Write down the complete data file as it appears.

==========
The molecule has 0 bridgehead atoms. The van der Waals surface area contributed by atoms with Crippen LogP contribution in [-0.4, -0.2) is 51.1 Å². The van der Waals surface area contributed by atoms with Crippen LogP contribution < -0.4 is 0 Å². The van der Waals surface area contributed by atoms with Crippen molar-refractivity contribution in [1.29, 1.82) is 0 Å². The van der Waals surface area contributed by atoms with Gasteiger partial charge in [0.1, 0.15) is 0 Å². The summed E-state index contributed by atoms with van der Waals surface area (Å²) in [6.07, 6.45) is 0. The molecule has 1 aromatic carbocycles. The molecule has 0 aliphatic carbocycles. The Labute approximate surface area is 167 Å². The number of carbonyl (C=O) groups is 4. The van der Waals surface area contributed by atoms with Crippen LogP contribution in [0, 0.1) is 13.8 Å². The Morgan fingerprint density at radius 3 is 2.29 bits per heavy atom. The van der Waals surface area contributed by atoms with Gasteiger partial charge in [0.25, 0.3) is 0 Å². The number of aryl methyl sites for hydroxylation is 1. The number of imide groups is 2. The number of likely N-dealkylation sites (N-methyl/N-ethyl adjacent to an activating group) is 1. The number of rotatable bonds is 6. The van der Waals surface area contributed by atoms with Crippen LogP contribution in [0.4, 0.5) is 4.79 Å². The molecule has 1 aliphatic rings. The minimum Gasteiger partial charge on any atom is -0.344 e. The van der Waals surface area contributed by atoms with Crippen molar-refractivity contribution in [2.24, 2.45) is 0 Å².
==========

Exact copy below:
The molecule has 0 bridgehead atoms. The van der Waals surface area contributed by atoms with Crippen LogP contribution in [-0.4, -0.2) is 51.1 Å². The van der Waals surface area contributed by atoms with Crippen LogP contribution < -0.4 is 0 Å². The van der Waals surface area contributed by atoms with Crippen molar-refractivity contribution in [1.29, 1.82) is 0 Å². The van der Waals surface area contributed by atoms with Gasteiger partial charge in [0.1, 0.15) is 0 Å². The summed E-state index contributed by atoms with van der Waals surface area (Å²) in [6.07, 6.45) is 0. The molecule has 1 aromatic carbocycles. The molecule has 0 aliphatic carbocycles. The Labute approximate surface area is 167 Å². The number of carbonyl (C=O) groups is 4. The van der Waals surface area contributed by atoms with Crippen LogP contribution in [0, 0.1) is 13.8 Å². The Morgan fingerprint density at radius 3 is 2.29 bits per heavy atom. The van der Waals surface area contributed by atoms with Gasteiger partial charge in [0.25, 0.3) is 0 Å². The number of aryl methyl sites for hydroxylation is 1. The number of imide groups is 2. The number of likely N-dealkylation sites (N-methyl/N-ethyl adjacent to an activating group) is 1. The number of rotatable bonds is 6. The van der Waals surface area contributed by atoms with Crippen LogP contribution in [0.4, 0.5) is 4.79 Å². The molecule has 1 aliphatic rings. The minimum Gasteiger partial charge on any atom is -0.344 e. The van der Waals surface area contributed by atoms with Crippen molar-refractivity contribution in [2.24, 2.45) is 0 Å².